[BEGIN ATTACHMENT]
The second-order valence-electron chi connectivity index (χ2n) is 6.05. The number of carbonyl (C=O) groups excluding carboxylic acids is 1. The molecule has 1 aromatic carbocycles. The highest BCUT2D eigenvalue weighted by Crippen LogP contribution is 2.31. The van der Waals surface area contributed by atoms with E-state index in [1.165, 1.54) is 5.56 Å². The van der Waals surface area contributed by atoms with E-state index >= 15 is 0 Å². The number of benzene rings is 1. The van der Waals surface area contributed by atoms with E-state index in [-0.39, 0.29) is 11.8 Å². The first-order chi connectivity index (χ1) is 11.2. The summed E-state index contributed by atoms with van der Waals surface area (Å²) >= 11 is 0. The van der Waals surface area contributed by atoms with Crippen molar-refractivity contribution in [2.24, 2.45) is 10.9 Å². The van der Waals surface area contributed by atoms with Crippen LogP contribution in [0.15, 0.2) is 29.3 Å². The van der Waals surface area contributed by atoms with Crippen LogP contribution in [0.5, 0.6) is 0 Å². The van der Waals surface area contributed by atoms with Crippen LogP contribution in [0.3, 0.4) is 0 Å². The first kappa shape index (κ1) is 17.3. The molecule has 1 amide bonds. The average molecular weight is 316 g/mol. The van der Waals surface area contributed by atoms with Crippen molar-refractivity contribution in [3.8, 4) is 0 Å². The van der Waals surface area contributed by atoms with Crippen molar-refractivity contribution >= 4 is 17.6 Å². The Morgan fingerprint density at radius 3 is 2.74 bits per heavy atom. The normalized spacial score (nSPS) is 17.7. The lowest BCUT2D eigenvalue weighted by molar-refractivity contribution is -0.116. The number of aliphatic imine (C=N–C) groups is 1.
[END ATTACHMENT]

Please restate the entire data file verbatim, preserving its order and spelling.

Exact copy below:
The second-order valence-electron chi connectivity index (χ2n) is 6.05. The number of carbonyl (C=O) groups excluding carboxylic acids is 1. The molecule has 1 aromatic carbocycles. The highest BCUT2D eigenvalue weighted by Crippen LogP contribution is 2.31. The van der Waals surface area contributed by atoms with E-state index in [1.165, 1.54) is 5.56 Å². The van der Waals surface area contributed by atoms with E-state index >= 15 is 0 Å². The number of benzene rings is 1. The van der Waals surface area contributed by atoms with E-state index in [-0.39, 0.29) is 11.8 Å². The first-order chi connectivity index (χ1) is 11.2. The summed E-state index contributed by atoms with van der Waals surface area (Å²) >= 11 is 0. The van der Waals surface area contributed by atoms with Crippen molar-refractivity contribution in [2.24, 2.45) is 10.9 Å². The van der Waals surface area contributed by atoms with Crippen LogP contribution in [0.15, 0.2) is 29.3 Å². The van der Waals surface area contributed by atoms with Crippen LogP contribution in [0.5, 0.6) is 0 Å². The van der Waals surface area contributed by atoms with Crippen LogP contribution in [0.3, 0.4) is 0 Å². The first kappa shape index (κ1) is 17.3. The molecule has 1 amide bonds. The average molecular weight is 316 g/mol. The van der Waals surface area contributed by atoms with Crippen molar-refractivity contribution in [3.8, 4) is 0 Å². The van der Waals surface area contributed by atoms with Crippen molar-refractivity contribution >= 4 is 17.6 Å². The Morgan fingerprint density at radius 3 is 2.74 bits per heavy atom. The normalized spacial score (nSPS) is 17.7. The lowest BCUT2D eigenvalue weighted by molar-refractivity contribution is -0.116. The number of aliphatic imine (C=N–C) groups is 1.